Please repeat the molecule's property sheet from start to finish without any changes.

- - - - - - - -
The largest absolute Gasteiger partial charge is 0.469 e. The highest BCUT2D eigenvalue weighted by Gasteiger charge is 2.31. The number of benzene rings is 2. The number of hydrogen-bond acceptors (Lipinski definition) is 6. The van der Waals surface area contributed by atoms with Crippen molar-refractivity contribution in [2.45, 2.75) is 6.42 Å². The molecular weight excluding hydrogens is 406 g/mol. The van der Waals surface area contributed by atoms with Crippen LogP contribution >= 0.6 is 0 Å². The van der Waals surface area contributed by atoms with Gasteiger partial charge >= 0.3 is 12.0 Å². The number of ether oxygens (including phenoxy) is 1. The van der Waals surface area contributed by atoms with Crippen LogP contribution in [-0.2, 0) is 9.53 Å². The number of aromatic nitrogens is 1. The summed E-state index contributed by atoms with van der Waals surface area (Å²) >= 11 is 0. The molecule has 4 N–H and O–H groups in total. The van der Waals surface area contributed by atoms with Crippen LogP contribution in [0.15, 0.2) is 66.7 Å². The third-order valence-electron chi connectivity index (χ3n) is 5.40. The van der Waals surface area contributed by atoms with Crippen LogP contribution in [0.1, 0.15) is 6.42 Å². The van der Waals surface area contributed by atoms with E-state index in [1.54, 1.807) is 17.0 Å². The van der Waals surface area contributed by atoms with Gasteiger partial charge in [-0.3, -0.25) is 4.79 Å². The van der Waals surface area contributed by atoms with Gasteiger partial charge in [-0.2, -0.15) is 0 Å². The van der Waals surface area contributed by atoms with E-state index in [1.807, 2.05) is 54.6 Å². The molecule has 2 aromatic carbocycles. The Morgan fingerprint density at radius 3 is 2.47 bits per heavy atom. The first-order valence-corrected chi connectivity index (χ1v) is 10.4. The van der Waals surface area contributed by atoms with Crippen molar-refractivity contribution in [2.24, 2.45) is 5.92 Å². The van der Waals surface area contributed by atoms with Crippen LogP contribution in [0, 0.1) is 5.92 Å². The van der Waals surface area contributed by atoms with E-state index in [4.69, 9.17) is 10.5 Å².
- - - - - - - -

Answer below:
The largest absolute Gasteiger partial charge is 0.469 e. The highest BCUT2D eigenvalue weighted by Gasteiger charge is 2.31. The number of benzene rings is 2. The number of hydrogen-bond acceptors (Lipinski definition) is 6. The van der Waals surface area contributed by atoms with Crippen molar-refractivity contribution in [2.45, 2.75) is 6.42 Å². The molecular weight excluding hydrogens is 406 g/mol. The van der Waals surface area contributed by atoms with Crippen LogP contribution >= 0.6 is 0 Å². The van der Waals surface area contributed by atoms with Gasteiger partial charge >= 0.3 is 12.0 Å². The number of ether oxygens (including phenoxy) is 1. The van der Waals surface area contributed by atoms with Crippen LogP contribution in [-0.2, 0) is 9.53 Å². The number of aromatic nitrogens is 1. The summed E-state index contributed by atoms with van der Waals surface area (Å²) >= 11 is 0. The molecule has 4 N–H and O–H groups in total. The van der Waals surface area contributed by atoms with Crippen LogP contribution in [0.15, 0.2) is 66.7 Å². The third-order valence-electron chi connectivity index (χ3n) is 5.40. The van der Waals surface area contributed by atoms with Crippen LogP contribution in [0.1, 0.15) is 6.42 Å². The van der Waals surface area contributed by atoms with E-state index in [1.54, 1.807) is 17.0 Å². The van der Waals surface area contributed by atoms with Gasteiger partial charge in [-0.3, -0.25) is 4.79 Å². The van der Waals surface area contributed by atoms with Gasteiger partial charge in [-0.2, -0.15) is 0 Å². The van der Waals surface area contributed by atoms with E-state index in [1.807, 2.05) is 54.6 Å². The molecule has 2 aromatic carbocycles. The Morgan fingerprint density at radius 3 is 2.47 bits per heavy atom. The first-order valence-corrected chi connectivity index (χ1v) is 10.4. The van der Waals surface area contributed by atoms with Crippen molar-refractivity contribution in [2.24, 2.45) is 5.92 Å². The van der Waals surface area contributed by atoms with Crippen LogP contribution in [0, 0.1) is 5.92 Å². The van der Waals surface area contributed by atoms with E-state index in [4.69, 9.17) is 10.5 Å².